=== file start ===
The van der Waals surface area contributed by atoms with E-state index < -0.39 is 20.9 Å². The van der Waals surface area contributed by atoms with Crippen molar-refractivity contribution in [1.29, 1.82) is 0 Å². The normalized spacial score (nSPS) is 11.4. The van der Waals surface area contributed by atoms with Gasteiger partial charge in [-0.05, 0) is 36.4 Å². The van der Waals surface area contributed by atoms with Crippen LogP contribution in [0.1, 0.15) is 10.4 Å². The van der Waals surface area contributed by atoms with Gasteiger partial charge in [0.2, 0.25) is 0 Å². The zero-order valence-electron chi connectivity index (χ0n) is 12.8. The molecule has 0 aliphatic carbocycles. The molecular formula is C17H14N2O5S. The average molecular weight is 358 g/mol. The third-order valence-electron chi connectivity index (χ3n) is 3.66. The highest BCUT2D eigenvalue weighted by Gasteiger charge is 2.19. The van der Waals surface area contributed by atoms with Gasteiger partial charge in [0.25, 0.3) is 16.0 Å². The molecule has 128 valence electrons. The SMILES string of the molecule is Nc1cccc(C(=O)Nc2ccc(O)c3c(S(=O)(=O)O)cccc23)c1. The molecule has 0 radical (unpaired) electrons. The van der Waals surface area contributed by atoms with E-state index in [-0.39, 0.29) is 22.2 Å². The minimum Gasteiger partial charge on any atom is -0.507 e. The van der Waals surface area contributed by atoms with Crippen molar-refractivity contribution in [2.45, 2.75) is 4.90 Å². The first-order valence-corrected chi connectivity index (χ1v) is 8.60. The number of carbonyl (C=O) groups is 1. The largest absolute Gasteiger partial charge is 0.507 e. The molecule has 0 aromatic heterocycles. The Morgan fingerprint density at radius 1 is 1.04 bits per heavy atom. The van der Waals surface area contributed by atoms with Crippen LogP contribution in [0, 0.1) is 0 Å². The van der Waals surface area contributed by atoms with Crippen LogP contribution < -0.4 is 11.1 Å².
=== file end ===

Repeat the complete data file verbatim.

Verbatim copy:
The van der Waals surface area contributed by atoms with E-state index < -0.39 is 20.9 Å². The van der Waals surface area contributed by atoms with Crippen molar-refractivity contribution in [1.29, 1.82) is 0 Å². The normalized spacial score (nSPS) is 11.4. The van der Waals surface area contributed by atoms with Gasteiger partial charge in [-0.05, 0) is 36.4 Å². The van der Waals surface area contributed by atoms with Crippen LogP contribution in [0.1, 0.15) is 10.4 Å². The van der Waals surface area contributed by atoms with Gasteiger partial charge in [0.2, 0.25) is 0 Å². The zero-order valence-electron chi connectivity index (χ0n) is 12.8. The molecule has 0 aliphatic carbocycles. The molecular formula is C17H14N2O5S. The average molecular weight is 358 g/mol. The third-order valence-electron chi connectivity index (χ3n) is 3.66. The highest BCUT2D eigenvalue weighted by Gasteiger charge is 2.19. The van der Waals surface area contributed by atoms with Gasteiger partial charge in [0.25, 0.3) is 16.0 Å². The molecule has 128 valence electrons. The SMILES string of the molecule is Nc1cccc(C(=O)Nc2ccc(O)c3c(S(=O)(=O)O)cccc23)c1. The molecule has 0 radical (unpaired) electrons. The van der Waals surface area contributed by atoms with E-state index in [-0.39, 0.29) is 22.2 Å². The minimum Gasteiger partial charge on any atom is -0.507 e. The van der Waals surface area contributed by atoms with Crippen molar-refractivity contribution in [2.45, 2.75) is 4.90 Å². The first-order valence-corrected chi connectivity index (χ1v) is 8.60. The number of carbonyl (C=O) groups is 1. The largest absolute Gasteiger partial charge is 0.507 e. The molecule has 0 aromatic heterocycles. The Morgan fingerprint density at radius 1 is 1.04 bits per heavy atom. The van der Waals surface area contributed by atoms with Crippen LogP contribution in [0, 0.1) is 0 Å². The van der Waals surface area contributed by atoms with Crippen LogP contribution < -0.4 is 11.1 Å².